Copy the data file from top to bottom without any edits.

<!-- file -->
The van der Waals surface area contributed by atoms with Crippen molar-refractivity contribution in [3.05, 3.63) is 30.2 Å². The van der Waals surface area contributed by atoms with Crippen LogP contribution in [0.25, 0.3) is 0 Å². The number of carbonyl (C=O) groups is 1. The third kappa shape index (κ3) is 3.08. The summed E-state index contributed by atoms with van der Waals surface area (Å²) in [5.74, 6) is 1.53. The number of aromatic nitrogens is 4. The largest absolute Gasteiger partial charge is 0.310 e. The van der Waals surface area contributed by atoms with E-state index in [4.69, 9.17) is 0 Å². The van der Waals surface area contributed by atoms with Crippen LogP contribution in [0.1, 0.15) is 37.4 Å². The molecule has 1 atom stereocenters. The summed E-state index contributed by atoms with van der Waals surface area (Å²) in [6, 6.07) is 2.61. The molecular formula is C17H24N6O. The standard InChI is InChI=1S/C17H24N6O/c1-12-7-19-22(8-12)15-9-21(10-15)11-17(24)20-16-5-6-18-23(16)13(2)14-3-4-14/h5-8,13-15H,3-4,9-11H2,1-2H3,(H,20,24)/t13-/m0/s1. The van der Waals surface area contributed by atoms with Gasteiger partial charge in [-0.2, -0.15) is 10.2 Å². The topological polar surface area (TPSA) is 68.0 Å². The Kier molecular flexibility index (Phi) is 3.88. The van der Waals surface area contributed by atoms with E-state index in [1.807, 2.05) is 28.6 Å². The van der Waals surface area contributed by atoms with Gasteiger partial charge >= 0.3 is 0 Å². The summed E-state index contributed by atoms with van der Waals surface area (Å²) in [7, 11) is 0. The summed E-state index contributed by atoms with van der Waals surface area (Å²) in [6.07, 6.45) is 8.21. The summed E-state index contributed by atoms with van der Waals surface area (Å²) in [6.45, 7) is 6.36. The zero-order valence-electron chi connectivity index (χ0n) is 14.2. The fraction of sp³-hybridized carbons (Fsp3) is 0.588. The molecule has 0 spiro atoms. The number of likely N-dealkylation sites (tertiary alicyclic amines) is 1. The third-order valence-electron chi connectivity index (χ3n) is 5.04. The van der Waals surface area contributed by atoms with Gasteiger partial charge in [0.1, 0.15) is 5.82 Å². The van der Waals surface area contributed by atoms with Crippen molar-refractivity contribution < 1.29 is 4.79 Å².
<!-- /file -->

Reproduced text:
The van der Waals surface area contributed by atoms with Crippen molar-refractivity contribution in [3.05, 3.63) is 30.2 Å². The van der Waals surface area contributed by atoms with Crippen LogP contribution in [0.25, 0.3) is 0 Å². The number of carbonyl (C=O) groups is 1. The third kappa shape index (κ3) is 3.08. The summed E-state index contributed by atoms with van der Waals surface area (Å²) in [5.74, 6) is 1.53. The number of aromatic nitrogens is 4. The largest absolute Gasteiger partial charge is 0.310 e. The van der Waals surface area contributed by atoms with E-state index in [4.69, 9.17) is 0 Å². The van der Waals surface area contributed by atoms with Crippen LogP contribution in [0.1, 0.15) is 37.4 Å². The molecule has 1 atom stereocenters. The summed E-state index contributed by atoms with van der Waals surface area (Å²) in [6, 6.07) is 2.61. The molecular formula is C17H24N6O. The standard InChI is InChI=1S/C17H24N6O/c1-12-7-19-22(8-12)15-9-21(10-15)11-17(24)20-16-5-6-18-23(16)13(2)14-3-4-14/h5-8,13-15H,3-4,9-11H2,1-2H3,(H,20,24)/t13-/m0/s1. The van der Waals surface area contributed by atoms with Gasteiger partial charge in [-0.2, -0.15) is 10.2 Å². The topological polar surface area (TPSA) is 68.0 Å². The Kier molecular flexibility index (Phi) is 3.88. The van der Waals surface area contributed by atoms with E-state index in [1.807, 2.05) is 28.6 Å². The van der Waals surface area contributed by atoms with Gasteiger partial charge >= 0.3 is 0 Å². The summed E-state index contributed by atoms with van der Waals surface area (Å²) in [7, 11) is 0. The summed E-state index contributed by atoms with van der Waals surface area (Å²) in [6.07, 6.45) is 8.21. The summed E-state index contributed by atoms with van der Waals surface area (Å²) in [6.45, 7) is 6.36. The zero-order valence-electron chi connectivity index (χ0n) is 14.2. The fraction of sp³-hybridized carbons (Fsp3) is 0.588. The molecule has 0 spiro atoms. The number of likely N-dealkylation sites (tertiary alicyclic amines) is 1. The third-order valence-electron chi connectivity index (χ3n) is 5.04. The van der Waals surface area contributed by atoms with Gasteiger partial charge in [0.1, 0.15) is 5.82 Å². The van der Waals surface area contributed by atoms with Crippen molar-refractivity contribution < 1.29 is 4.79 Å².